Manuscript Formatting


While so much of writing is subjective, formatting is not. Writing professionals generally agree with the following guidelines:

  • The manuscript must be typed or computer-generated. No handwritten submissions, regardless of how wonderful your handwriting.
  • Use 8 1/2 by 11-inch white unlined paper of average thickness (no onion skin and no card stock). Don’t use cute graphics or pretty flowers.
  • Use an easy-to-read font, preferably Times New Roman in 12 point.
  • Left adjust the print. Do not right adjust, center or fill the line to force a right flush.
  • Leave at least a one inch margin on all sides of the print.
  • Double space. Use your computer settings; do not manually enter the spaces. Don’t skip a line between paragraphs or scenes.
  • Indent each paragraph five spaces (1/2 inch). Again, use your settings.
  • Do not skip a line between paragraphs.
  • Center asterisks, dashes, or dots when you intentionally leave a line blank.
  • Unless your manuscript is a submission for a contest with different instructions, put the name of the manuscript and your name, separated by a slash, on the upper left corner of every page. (Skip the first page if you include your name and info on it.)
  • Unless otherwise instructed, put the word “page” and the page number (use a number, not the spelling) on the upper right corner of each page.
  • Do not staple the pages or use bindings. For small manuscripts, use a paper clip. For larger ones, put in an appropriately sized box.
  • Spell check.
  • Never send the only copy of your work.
  • Verify that all pages are included and that all are in readable condition.
  • Include a cover letter, unless requested not to. It can be short, simple, and to the point, but should include the author’s full name and address, telephone number with best time to call, and email address. It should give the name of the manuscript, the approximate word count, and a statement as to why you’re sending it. (Be specific. If for publication in a magazine, list the magazine name. If for a contest, list the contest name and end date. If for a critique, say so.) You may also mention the reason for writing and anything else pertinent or special about the manuscript or the author. Give special instructions, such as if you do not want the manuscript returned. Keep the cover letter to one page, single spaced.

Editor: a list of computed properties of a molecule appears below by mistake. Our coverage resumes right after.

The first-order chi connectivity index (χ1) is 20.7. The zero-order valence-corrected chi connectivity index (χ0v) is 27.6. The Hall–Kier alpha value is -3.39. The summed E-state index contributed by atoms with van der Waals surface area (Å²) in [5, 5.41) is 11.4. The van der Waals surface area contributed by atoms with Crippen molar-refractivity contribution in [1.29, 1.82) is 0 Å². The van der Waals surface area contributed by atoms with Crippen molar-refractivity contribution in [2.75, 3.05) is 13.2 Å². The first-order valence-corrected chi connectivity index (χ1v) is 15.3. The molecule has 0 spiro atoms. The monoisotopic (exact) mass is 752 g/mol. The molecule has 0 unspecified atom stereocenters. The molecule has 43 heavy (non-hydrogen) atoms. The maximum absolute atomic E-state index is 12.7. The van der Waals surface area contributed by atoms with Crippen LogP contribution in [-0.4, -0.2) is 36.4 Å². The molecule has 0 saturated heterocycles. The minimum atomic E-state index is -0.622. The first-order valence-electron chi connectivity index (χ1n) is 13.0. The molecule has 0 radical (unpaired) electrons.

• If a query is enclosed, it should take the place of the cover letter. A query should have one paragraph about the manuscript, one paragraph about the author (include any awards, special qualifications and publishing history) and one paragraph about what you want (representation, published) and what you are willing do to get it (book-signings, speeches, sacrifice your firstborn). Don’t try to be funny. It’s almost guaranteed that the professional won’t share your sense of humor and will reject your work.
  • Include a stamped, self-addressed envelope. Be sure to include ample postage, enough for the professional to add three or four pages of her own in addition to your manuscript. If you live in a different country than the recipient, do not adhere the postage. Instead, paper clip international reply coupons or the funds to cover the postage. This should be noted on the cover page.
  • If a fee is required, send a check or money order, never cash. When you live in a different country than the recipient, send a money order in the correct funds for the recipient’s country. For example, if you live in Canada and you are sending to a US address, get a money order payable in US funds. Most banks, post offices and — last resort — international airports, can handle this transaction for a small fee.
  • Never pay an agent or publisher, unless you are well aware of exactly what you will receive for your money. Legitimate agents and publishers do not charge reading fees. Likewise, be wary of an agent or publisher who recommends a specific book doctor or editor. It is likely that there is a kick-back involved and you’ll be paying for it.
  • Double check everything before mailing, including the recipient’s address. Seal, drop in the mailbox and say a prayer.

There are entire books devoted to manuscript formats and submission, but these are the basics. Unless you need specific information or guidance for writing a query letter, you should be fine. Also keep in mind that some publishers have specific guidelines. If you are working without an agent, pay attention to these.

  • Remember, you will never be published (or win a contest) if you don’t take that first step and make a submission.
  • Rejection, however uncomfortable, is not fatal.


For additional tips, worksheets, and discussions, order your own copy of the The Plain English Writer’s Workbook.

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